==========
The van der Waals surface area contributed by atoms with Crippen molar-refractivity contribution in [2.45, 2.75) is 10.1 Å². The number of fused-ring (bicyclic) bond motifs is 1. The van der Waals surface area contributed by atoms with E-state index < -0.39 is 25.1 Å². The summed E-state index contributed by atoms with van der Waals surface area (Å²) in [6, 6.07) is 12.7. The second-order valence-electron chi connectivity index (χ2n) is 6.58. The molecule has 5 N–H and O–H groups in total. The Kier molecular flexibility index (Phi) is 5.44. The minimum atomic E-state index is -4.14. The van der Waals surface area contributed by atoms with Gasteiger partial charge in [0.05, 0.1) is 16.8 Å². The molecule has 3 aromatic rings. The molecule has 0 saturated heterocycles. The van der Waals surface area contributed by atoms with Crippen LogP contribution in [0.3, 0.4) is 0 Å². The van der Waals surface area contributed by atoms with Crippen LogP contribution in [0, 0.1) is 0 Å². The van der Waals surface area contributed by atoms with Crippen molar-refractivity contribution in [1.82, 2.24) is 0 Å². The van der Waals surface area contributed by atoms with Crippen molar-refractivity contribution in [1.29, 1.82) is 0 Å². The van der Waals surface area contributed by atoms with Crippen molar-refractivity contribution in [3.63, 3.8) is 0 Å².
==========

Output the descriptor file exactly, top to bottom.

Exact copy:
The van der Waals surface area contributed by atoms with Crippen molar-refractivity contribution in [2.45, 2.75) is 10.1 Å². The number of fused-ring (bicyclic) bond motifs is 1. The van der Waals surface area contributed by atoms with E-state index < -0.39 is 25.1 Å². The summed E-state index contributed by atoms with van der Waals surface area (Å²) in [6, 6.07) is 12.7. The second-order valence-electron chi connectivity index (χ2n) is 6.58. The molecule has 5 N–H and O–H groups in total. The Kier molecular flexibility index (Phi) is 5.44. The minimum atomic E-state index is -4.14. The van der Waals surface area contributed by atoms with Gasteiger partial charge in [0.05, 0.1) is 16.8 Å². The molecule has 3 aromatic rings. The molecule has 0 saturated heterocycles. The van der Waals surface area contributed by atoms with Crippen LogP contribution in [0.3, 0.4) is 0 Å². The van der Waals surface area contributed by atoms with Crippen LogP contribution in [0, 0.1) is 0 Å². The van der Waals surface area contributed by atoms with Crippen molar-refractivity contribution in [1.82, 2.24) is 0 Å². The van der Waals surface area contributed by atoms with Crippen molar-refractivity contribution in [1.29, 1.82) is 0 Å². The van der Waals surface area contributed by atoms with Crippen molar-refractivity contribution in [3.63, 3.8) is 0 Å².